What’s great about spreading the word about books you like is it’s a great way to find out what other people liked, so you can be the recipient of the same sort of marketing. So, when you meet someone cool and mention a book you like, you tend to get that in return. You can check out these books, and discover something awesome and new. This is how I found out about Kurt Vonnegut, once upon a time, when someone I went to high school with recommended Vonnegut to me because I liked John Varley (I was 14, and didn’t know anything about Vonnegut at all, yet). This trend continued. Garcia-Marquez came to me this way. Borges did, too. Other books, lesser and greater, all came to me this way. People talking to each other about what they liked to read, and what I might like, and what everyone is reading were effective marketing tools to get me to purchase stuff and check things out from libraries.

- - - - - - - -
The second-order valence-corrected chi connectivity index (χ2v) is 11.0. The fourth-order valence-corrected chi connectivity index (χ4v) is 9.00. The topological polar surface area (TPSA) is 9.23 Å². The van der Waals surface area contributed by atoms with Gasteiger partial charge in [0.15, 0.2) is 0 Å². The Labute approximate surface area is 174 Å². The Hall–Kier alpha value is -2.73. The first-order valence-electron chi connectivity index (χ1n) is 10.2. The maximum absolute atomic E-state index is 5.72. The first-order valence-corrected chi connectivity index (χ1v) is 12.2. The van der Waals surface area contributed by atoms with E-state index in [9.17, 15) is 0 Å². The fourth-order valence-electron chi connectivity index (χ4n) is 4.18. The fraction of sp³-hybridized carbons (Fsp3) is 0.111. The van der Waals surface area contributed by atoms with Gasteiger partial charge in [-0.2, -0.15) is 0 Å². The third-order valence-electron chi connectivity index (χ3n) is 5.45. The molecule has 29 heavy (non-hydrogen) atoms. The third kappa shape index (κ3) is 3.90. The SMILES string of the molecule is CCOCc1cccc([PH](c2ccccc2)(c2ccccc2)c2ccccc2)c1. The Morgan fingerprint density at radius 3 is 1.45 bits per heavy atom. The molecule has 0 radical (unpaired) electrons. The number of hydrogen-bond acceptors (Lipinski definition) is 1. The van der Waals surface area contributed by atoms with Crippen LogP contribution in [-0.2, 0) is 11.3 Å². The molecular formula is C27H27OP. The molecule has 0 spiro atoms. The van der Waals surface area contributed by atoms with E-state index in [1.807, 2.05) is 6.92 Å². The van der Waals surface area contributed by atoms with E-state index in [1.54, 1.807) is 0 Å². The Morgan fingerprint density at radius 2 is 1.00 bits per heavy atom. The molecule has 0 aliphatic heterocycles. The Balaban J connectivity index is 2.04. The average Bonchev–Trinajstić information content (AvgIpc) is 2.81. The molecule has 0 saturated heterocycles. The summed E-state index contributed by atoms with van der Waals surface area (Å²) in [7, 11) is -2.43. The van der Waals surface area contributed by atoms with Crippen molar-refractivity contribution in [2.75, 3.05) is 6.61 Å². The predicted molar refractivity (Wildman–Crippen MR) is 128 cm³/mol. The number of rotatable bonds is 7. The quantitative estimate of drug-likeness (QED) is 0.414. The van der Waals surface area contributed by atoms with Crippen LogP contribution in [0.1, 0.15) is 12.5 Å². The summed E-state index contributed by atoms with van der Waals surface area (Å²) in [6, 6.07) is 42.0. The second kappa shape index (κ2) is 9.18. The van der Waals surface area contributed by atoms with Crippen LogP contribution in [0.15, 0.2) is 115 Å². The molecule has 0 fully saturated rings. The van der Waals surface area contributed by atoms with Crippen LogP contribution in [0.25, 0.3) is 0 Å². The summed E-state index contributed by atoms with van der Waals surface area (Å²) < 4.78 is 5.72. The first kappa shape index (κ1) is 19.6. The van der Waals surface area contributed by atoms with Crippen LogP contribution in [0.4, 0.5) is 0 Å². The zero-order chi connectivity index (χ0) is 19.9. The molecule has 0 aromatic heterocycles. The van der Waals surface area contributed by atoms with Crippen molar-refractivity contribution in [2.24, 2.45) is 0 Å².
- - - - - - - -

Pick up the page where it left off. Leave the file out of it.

I remember my Uncle Andrew introducing me to Eduardo Galeano when we were talking books at a family gathering my sophomore year of high school, and buying Walking Words in a Border’s in New Jersey later that day for the drive home. It was fantastic. I still have that book. I still check it out now and then, and wonder why I have such trouble finding more Galeano in the world. I remember girlfriends and friends all long gone with Umberto Eco, Ursula LeGuin, and more.

Most, if not all, of the authors I love the most were found not because I went looking for authors, but because I was talking with other readers. Most of the authors I hate, as well, came through this method, but I’ll spare you the list. (Needless to say, it is educational to discover that one of your friends or girlfriends has terrible taste in books either occasionally or constantly. It is enlightening, in fact, to know this about your cohorts.)